Santa Maria Maggiore attests the beginnings of the cult of Mary

by Victor Grigore, Webphoto.ro

In this Italian basilica in Rome, no less than 6 popes are buried, along with other significant personalities. It’s not situated inside the Vatican, but just like an embassy it is considered papal territory. It is one of the 4 churches that has the title of papal Basilica in Rome, along with: Saint Peter’s, the Lateran and Saint Paul. Among these, it keeps the most elements from the original architecture of a pagan basilica.

The name of this basilica is no accident. It takes us sixteen centuries back, at the dawn of Christian veneration for Virgin Mary. As it is obvious from the Gospels, Christians have always had a high regard for the one chosen for the embodiment of the Son of God. Her special place role does not stop with nativity. She urged the first miracle performed by Jesus at the wedding in Galilee, when He turned water into wine. Mary was a tragic witness to the crucifixion and than to the resurrection.

As Christianity developed into a religion, the mainstream had to be defined in reaction to heresies and Gnostic sects. Thus, under Constantine the Great, the first ecumenical councils were held at Nicea and Constantinople, defining the text of the Creed, which summarizes the dogma of the Holy Trinity. The third council, in 431, was dedicated to Mary. The Church rejected the lesser role assigned by Nestorius and proclaimed Mary as Theotokos (The Mother of God).

Santa Maria Maggiore was buit around that time, in the 5th century, but has even earlier relics. Tradition has it that Evangelist Luke was the one who painted the first icon of Mary with the Infant. A copy of this icon, probably from the 4th century is kept in this church in Rome. It looks strikingly like a Byzantine icon, like the ones that the Orthodox continue to paint to this day.

A very valuable part of this basilica are the mosaics, a technique that lasts longer than frescoes. They are also in the Byzantine style and depict the coronation of Mary by Christ. Also interestingly, there is the “Dormition of Mary”. This was another point that troubled the mind of believers. It was accepted by all that Mary was and remained a Virgin throughout her life, living an ascetic, monastic life with Joseph to an old age. But how was such a holy life to end? wondered the Christians. Tradition had the passage from this life to the eternal life in a tranquil way, likened with going to sleep: the Dormition. This is still what the Orthodox Church calls the event of 15th of August.

The Catholic Church, much later, in the 9th century and moreover after the schism developed the dogma of the Assumption. By it, Mary rose to heavens in a similar way with Jesus. As the mosaics in Santa Maria Maggiore prove, this was not what the earlier Christians used to imagine.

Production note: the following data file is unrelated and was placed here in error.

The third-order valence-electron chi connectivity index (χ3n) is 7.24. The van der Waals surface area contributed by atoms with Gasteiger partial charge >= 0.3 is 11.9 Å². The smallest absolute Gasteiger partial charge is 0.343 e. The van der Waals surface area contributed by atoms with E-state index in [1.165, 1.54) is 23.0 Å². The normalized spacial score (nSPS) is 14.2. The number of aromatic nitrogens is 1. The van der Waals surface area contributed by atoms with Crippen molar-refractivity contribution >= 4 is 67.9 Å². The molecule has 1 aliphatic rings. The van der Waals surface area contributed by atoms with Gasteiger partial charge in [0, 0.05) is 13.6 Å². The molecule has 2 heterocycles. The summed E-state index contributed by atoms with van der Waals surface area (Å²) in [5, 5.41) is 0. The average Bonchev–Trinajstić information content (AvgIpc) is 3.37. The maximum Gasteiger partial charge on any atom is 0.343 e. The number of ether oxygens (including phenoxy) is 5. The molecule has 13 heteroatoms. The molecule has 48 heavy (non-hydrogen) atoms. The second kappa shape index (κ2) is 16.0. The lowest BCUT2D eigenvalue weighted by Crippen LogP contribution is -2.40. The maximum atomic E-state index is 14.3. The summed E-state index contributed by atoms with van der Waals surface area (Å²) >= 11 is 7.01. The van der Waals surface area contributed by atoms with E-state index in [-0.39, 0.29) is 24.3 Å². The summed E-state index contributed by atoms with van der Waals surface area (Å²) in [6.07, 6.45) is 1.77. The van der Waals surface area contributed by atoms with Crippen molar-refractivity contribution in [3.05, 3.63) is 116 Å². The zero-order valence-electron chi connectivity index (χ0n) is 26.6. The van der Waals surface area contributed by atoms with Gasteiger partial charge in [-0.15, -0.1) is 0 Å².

Today’s visitor might by tricked by the general aspect on the outside. Because a later facade was added to the 5th century basilica and other buildings was erected alongside, it’s easy to mistake it with a palace. The 75 meters campanile – the tallest in Rome – added in the 14th century, will hint you from afar.

Stepping inside, the nave is aligned with 40 marble and granite columns, which create some sort of parallel isles. We have an idea of a transition from pagan temple to Christian basilica.

The gilded ceiling has cassettes and rich decorations. It is believed that the gold comes from donations made to the Pope by Isabella and Ferdinand of Spain from the booty brought from the New World by Christopher Columbus.

There are numerous additions and redesigns from 16 and 17 century. These include the facade by Ferdinando Fuga. Another architect with important contribution was Giuliano da Sangalo. He was the favorite architect of Lorenzo the Magnificent and an artist with influence over Leonardo da Vinci and Raphael Sanzio.

Like the Vatican, Santa Maria Maggiore has a Sixtine Chapel. But named after Pope Sixtus the V, not Pope Sixtus IV, like the more famous, with Michelangelo’s work.

Along with 6 popes, here is buried Saint Jerome, which in the 4th century gave the first translation into Latin of the Bible: “Latin Vulgata”. Translated from Greek and Hebrew, this became the standard of Catholic faith.

Also in the basilica there are tombs of Pauline Bonaparte (the sister of emperor Napoleon Bonaparte) and architect Gian Lorenzo Bernini, who did the plaza in front of Saint Peter’s in Rome, among many things.

Mai multe despre: Italia, Religious architecture
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